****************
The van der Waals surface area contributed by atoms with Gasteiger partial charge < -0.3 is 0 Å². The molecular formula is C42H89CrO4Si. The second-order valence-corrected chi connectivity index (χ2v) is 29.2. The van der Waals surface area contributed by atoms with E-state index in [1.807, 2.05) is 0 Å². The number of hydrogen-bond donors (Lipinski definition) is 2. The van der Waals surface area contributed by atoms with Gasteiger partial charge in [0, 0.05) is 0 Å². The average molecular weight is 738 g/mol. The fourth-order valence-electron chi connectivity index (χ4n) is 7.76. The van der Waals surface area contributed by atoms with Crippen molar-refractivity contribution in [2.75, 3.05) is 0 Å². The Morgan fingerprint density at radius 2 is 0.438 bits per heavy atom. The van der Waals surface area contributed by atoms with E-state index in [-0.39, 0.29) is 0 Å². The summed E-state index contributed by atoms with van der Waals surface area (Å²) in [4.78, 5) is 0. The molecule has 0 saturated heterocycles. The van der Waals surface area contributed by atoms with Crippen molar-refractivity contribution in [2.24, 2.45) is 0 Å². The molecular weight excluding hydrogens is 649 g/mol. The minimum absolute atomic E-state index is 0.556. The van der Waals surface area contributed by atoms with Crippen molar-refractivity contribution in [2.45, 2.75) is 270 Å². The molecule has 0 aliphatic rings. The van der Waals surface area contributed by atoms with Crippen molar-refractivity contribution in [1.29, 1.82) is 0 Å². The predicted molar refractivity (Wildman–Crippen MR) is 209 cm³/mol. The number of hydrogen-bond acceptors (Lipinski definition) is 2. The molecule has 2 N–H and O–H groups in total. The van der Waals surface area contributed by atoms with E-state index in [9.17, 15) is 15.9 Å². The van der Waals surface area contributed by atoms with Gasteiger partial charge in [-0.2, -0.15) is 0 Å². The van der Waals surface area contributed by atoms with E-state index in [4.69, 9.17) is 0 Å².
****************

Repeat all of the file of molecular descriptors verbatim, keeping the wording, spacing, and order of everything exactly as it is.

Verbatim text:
The van der Waals surface area contributed by atoms with Gasteiger partial charge < -0.3 is 0 Å². The molecular formula is C42H89CrO4Si. The second-order valence-corrected chi connectivity index (χ2v) is 29.2. The van der Waals surface area contributed by atoms with E-state index in [1.807, 2.05) is 0 Å². The number of hydrogen-bond donors (Lipinski definition) is 2. The van der Waals surface area contributed by atoms with Gasteiger partial charge in [0, 0.05) is 0 Å². The average molecular weight is 738 g/mol. The fourth-order valence-electron chi connectivity index (χ4n) is 7.76. The van der Waals surface area contributed by atoms with Crippen molar-refractivity contribution in [2.75, 3.05) is 0 Å². The Morgan fingerprint density at radius 2 is 0.438 bits per heavy atom. The van der Waals surface area contributed by atoms with E-state index in [-0.39, 0.29) is 0 Å². The summed E-state index contributed by atoms with van der Waals surface area (Å²) in [4.78, 5) is 0. The molecule has 0 saturated heterocycles. The van der Waals surface area contributed by atoms with Crippen molar-refractivity contribution in [2.24, 2.45) is 0 Å². The molecular weight excluding hydrogens is 649 g/mol. The minimum absolute atomic E-state index is 0.556. The van der Waals surface area contributed by atoms with Crippen molar-refractivity contribution in [2.45, 2.75) is 270 Å². The molecule has 0 aliphatic rings. The van der Waals surface area contributed by atoms with Crippen molar-refractivity contribution in [1.29, 1.82) is 0 Å². The predicted molar refractivity (Wildman–Crippen MR) is 209 cm³/mol. The number of hydrogen-bond acceptors (Lipinski definition) is 2. The molecule has 2 N–H and O–H groups in total. The van der Waals surface area contributed by atoms with E-state index in [9.17, 15) is 15.9 Å². The van der Waals surface area contributed by atoms with Gasteiger partial charge in [-0.2, -0.15) is 0 Å². The van der Waals surface area contributed by atoms with E-state index in [4.69, 9.17) is 0 Å².